Commercial fishermen, have I think the highest death/injury rate of all occupations.
For amateur fishermen, rock fishing has a very high death rate.
So as a sport, fishing can be high risk activity, yet millions of people survive and rarely have anything untoward happening to them. Add boating/kayaking.
So the major risk is drowning, and that is where lifejacket laws come into play and there are various reasons, why a fisherman/woman may find themselves in the water.
I think it was at Port Albert or somewhere in that region, where two people were found deceased on their boat. If I recall correctly their boat is believed to have hit a channel marker at speed and the occupants suffered fatal injuries.
If by chance a boatie finds themselves immersed in the bay, the temperature of the water is not compatible for life for very long and it is doubtful that the boatie would have been dressed for immersion any way. So hypothermia kills.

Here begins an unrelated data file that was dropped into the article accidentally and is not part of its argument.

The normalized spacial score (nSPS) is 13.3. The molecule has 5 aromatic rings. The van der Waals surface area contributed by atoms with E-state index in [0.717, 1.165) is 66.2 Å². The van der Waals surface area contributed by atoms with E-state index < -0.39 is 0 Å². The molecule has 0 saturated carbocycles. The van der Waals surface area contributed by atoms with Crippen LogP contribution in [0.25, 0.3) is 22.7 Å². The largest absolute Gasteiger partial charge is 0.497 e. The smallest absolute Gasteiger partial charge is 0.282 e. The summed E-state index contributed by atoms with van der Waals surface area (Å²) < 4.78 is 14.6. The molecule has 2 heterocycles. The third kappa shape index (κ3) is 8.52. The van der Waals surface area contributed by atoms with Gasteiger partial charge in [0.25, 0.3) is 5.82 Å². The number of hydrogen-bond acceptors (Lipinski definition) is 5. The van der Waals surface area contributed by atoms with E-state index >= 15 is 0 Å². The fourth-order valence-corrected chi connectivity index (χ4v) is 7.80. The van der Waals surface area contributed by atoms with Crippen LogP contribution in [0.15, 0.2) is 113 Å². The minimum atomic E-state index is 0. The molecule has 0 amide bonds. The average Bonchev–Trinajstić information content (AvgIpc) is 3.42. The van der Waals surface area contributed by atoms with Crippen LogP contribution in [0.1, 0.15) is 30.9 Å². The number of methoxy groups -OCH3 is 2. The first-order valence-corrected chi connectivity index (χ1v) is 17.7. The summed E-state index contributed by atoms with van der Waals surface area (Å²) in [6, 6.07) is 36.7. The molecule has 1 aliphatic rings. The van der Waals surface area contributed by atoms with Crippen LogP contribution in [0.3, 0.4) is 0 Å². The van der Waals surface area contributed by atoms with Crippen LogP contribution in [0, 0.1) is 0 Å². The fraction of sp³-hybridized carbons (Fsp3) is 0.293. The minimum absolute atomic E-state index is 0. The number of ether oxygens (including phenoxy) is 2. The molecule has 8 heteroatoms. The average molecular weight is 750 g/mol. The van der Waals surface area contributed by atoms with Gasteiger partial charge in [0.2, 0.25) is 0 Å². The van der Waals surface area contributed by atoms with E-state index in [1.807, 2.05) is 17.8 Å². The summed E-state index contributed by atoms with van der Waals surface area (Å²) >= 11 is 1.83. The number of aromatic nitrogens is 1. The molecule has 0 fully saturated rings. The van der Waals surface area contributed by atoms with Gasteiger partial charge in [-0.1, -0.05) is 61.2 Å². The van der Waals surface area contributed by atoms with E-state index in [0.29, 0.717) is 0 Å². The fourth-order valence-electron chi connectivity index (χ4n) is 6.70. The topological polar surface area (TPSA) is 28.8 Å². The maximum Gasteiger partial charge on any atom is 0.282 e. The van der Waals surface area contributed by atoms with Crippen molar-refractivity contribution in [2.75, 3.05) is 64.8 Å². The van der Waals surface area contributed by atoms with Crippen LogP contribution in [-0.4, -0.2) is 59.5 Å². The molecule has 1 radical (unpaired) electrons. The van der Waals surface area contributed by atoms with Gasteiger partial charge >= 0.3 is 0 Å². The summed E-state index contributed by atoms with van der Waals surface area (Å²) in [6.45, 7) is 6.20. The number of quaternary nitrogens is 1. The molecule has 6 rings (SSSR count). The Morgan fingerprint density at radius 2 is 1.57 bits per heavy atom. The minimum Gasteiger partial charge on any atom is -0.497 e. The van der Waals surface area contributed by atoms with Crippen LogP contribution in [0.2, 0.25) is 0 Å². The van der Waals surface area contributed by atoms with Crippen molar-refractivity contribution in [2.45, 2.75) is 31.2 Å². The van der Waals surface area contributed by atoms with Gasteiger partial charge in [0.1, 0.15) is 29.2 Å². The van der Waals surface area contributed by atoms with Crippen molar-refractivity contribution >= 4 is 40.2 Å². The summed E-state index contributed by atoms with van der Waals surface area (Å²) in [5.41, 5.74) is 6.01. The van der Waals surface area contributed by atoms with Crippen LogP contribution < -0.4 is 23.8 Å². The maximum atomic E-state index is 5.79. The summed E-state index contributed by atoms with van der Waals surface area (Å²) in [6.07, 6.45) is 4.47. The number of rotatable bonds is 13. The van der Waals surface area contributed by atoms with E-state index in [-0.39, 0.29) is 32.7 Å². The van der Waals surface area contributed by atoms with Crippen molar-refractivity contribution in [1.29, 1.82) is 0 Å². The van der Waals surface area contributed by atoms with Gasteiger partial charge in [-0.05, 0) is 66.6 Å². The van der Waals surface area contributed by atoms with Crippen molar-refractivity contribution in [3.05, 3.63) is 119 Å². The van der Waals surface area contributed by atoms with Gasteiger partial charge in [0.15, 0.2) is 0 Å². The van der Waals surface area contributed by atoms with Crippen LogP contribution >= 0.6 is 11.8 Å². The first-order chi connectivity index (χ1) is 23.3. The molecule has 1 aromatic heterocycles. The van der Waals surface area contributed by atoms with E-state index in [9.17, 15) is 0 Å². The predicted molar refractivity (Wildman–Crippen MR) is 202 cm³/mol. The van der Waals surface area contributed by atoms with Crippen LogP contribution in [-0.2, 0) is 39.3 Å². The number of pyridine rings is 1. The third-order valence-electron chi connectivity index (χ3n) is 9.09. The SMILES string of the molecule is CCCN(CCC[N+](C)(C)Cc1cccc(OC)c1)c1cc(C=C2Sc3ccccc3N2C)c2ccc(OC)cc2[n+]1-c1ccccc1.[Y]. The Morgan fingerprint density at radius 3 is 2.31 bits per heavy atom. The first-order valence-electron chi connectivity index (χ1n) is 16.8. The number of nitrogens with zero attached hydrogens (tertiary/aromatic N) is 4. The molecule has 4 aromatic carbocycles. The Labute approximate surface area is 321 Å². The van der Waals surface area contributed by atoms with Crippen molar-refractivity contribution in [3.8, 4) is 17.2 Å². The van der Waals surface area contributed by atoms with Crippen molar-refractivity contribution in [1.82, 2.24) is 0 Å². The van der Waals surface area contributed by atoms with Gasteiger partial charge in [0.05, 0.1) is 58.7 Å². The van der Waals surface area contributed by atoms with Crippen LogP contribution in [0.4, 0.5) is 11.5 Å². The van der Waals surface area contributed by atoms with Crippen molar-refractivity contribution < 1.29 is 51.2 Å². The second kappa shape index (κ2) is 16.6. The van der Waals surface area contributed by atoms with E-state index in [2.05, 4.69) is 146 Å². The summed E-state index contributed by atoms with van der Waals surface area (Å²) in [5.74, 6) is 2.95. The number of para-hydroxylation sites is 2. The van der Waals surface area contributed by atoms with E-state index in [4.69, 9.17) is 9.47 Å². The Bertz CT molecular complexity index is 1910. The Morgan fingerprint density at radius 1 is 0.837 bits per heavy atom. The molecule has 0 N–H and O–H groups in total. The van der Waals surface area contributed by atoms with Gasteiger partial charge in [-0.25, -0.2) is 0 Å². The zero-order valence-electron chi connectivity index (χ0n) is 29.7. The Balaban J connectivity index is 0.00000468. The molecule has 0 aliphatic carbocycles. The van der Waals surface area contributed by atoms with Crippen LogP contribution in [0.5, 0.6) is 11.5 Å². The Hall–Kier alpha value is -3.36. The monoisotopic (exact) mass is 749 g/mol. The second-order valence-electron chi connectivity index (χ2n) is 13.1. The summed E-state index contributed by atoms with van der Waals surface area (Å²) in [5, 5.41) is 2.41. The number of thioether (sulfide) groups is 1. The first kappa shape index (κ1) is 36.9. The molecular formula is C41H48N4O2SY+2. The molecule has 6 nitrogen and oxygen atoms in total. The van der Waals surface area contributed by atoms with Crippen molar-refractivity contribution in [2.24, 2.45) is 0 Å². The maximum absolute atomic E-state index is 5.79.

Up at Lake Ecumbene, a couples boat was swamped and by misfortune the wind pushed the boat past a point, were if they had made landfall they may have survived, but they spent another few hours in the water with the boat washing up at Seven Gates. They were wearing lifejackets.
There are times, when a person may make a decision that later proves to be fatal.
In 2010 a diver went missing near the wreck of the Cerebus, and the body was later recovered from the wreck.
Over the years, various laws are introduced in an effort to improve safety, not everyone complies.
Safety can be taught, but it is not a requirement for owning a boat/kayak or rock fishing. Bush walkers will use PBL's as does the Yachting brigade.